After Clinching, Lightning Focus On Next Task
Less than 24 hours removed from clinching a playoff berth, the Tampa Bay Lightning skipped the champagne celebration and returned to the Tampa Bay Times Forum to prepare for the final six games of their regular season schedule.
"We're not satisfied yet," Victor Hedman said.
"We still want to be in a position where we can control our fate," Steven Stamkos said.
That position the Bolts are in now after they leap-frogged the Montreal Canadiens for the No. 2 seed in the Atlantic Division, would be to have home ice advantage in the first round of the postseason.
"If it comes down to seven games, playing in front of your fans is probably the best feeling," Hedman said.
The Bolts felt Tuesday's win against the Habs was a perfect example of how a little extra confidence from playing at home can go a long way once the playoffs come around.
With no shorthanded goals recorded in 2012-13, the Bolts tallied their 10th of the kind, also the game-winner, on Tuesday.
"We want to be aggressive on our penalty kill," Hedman said. "We have speedy forwards, especially [Tyler] Johnson, and it's been a big emphasis."
Head coach Jon Cooper said having offensive success on the penalty kill can get into the minds of their opponents' power play units.
"It's something their power play now has to think about," Cooper said. "They may have to alter the way their power play works."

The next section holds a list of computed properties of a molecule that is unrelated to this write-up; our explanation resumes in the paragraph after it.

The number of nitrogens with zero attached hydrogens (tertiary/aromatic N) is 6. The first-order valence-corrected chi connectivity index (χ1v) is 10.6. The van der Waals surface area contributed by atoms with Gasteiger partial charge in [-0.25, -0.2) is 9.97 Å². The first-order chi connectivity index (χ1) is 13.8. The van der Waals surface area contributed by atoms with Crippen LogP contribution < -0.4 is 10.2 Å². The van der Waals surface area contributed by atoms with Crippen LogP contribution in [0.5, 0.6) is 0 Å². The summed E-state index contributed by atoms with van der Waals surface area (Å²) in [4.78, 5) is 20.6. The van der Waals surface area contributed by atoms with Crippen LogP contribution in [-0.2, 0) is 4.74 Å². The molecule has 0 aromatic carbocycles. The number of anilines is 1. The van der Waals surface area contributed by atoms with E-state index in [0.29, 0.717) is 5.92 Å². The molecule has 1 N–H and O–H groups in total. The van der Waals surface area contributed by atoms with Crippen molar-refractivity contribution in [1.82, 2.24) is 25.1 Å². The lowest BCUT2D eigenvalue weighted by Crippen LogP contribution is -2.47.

Tuesday's shorthanded tally came from Johnson, who is now tied for the league lead in shorthanded goals (Brad Marchand). According to Elias Sports Bureau the only other NHL player to accomplish the feat was Dennis Maruk for the California Golden Seals in 1975-76.
The goal was also his 23rd of the season, which ties him for the franchise rookie record for goals with Stamkos.
THOUGHTS ON KOSTKA HIT
Cooper reported that Michael Kostka was doing well since being diagnosed with a concussion Wednesday.
With a chance to finally see the replay of the hit Cooper still did not believe Douglas Murray's hit on Kostka was intentional.
"I think it was a guy who was going to miss his hit and was going to avoid missing it by any means possible," Cooper said. "By no means do I think he meant to hurt him, but it's unfortunate because he was playing careless."
Murray doesn't have a history of dirty hits in the NHL and Hedman said after the game Murray felt "very bad" about what happened.
LIGHTNING HONOR PARALYMPIAN
Before Tuesday's game, Paralympic gold medalist Declan Farmer dropped the ceremonial first puck in front of more than 18,000 fans at the Times Forum.
The 16-year-old was the second-youngest member of Team USA and led them in scoring in the sled hockey tournament at the Winter Paralympic Games in Sochi, Russia.
"I can't really put into words how it felt there," Farmer said. "It was just an awesome feeling."
Farmer started playing in 2007 with the Lightning's sled hockey program. When he witnessed Team USA win a Gold Medal in Vancouver in 2010 he realized he wanted to become a Paralympic athlete.
"The Lightning have given us a lot in Tampa," Farmer said. "To be able to go to the Paralympics and be able to represent the whole area was awesome."
Farmer plans to try out for the 2014-15 USA team this summer to compete in the World Championships in 2015.